On Tue, Sep 20, 2016 at 6:09 PM, אלעזר <elaz...@gmail.com> wrote:
> I meant something like making it a "__bind__" (just a strawman suggestion)
> and do the same lookup as foo() does, and using a (wrong)
> functional-programming-inspired syntax
>     foo 5 ()
> Such a syntax will have the side benefit of allowing calling print in a
> similar way to Python2, which people seem to love.
>     print "hello" ()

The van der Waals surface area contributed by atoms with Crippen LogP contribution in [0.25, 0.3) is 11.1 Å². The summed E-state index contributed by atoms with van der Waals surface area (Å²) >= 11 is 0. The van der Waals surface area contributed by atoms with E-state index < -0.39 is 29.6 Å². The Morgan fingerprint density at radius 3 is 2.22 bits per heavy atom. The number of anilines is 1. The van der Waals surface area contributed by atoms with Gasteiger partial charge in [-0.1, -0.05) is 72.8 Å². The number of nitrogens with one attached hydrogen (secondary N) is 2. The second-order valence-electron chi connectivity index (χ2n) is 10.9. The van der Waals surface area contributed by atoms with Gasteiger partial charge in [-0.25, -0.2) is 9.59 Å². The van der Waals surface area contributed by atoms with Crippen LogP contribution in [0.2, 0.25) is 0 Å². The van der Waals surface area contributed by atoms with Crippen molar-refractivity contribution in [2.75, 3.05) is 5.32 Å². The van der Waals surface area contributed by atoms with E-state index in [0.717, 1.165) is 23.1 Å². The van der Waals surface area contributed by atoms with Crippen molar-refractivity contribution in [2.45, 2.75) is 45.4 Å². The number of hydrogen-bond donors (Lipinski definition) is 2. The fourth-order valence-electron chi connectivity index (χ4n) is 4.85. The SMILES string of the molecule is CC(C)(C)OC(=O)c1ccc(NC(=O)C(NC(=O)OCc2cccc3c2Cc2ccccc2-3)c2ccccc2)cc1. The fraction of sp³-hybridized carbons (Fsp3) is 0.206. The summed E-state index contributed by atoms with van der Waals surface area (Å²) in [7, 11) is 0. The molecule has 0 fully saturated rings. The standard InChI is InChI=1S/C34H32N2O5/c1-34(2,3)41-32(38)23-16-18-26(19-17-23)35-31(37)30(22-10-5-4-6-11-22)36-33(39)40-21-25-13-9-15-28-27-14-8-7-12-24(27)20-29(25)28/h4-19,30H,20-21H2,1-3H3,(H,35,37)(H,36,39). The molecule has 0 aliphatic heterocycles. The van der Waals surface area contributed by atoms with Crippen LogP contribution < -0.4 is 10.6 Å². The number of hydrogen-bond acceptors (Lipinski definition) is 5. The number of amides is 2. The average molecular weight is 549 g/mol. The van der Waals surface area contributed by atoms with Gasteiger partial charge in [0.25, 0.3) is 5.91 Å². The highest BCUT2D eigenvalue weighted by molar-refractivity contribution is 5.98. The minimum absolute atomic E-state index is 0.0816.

Python has a rule that syntax shouldn't look like grit on Tim's
screen. In this case, it looks like the *absence of* grit, which is
even worse :) You're giving meaning to the abuttal of two tokens, the
first of which must be callable but the second can be anything. And it
creates the scary situation of giving valid-but-useless meaning to
something all too common in Py2 code:

print "hello"

This would now create a function that, if called, would print "hello",
but then abandons it without a second thought. So it'd work in 2.7,
fail with an opaque error in 3.3, fail with a more informative error
in 3.5, and silently do nothing in 3.7. No thank you! :)

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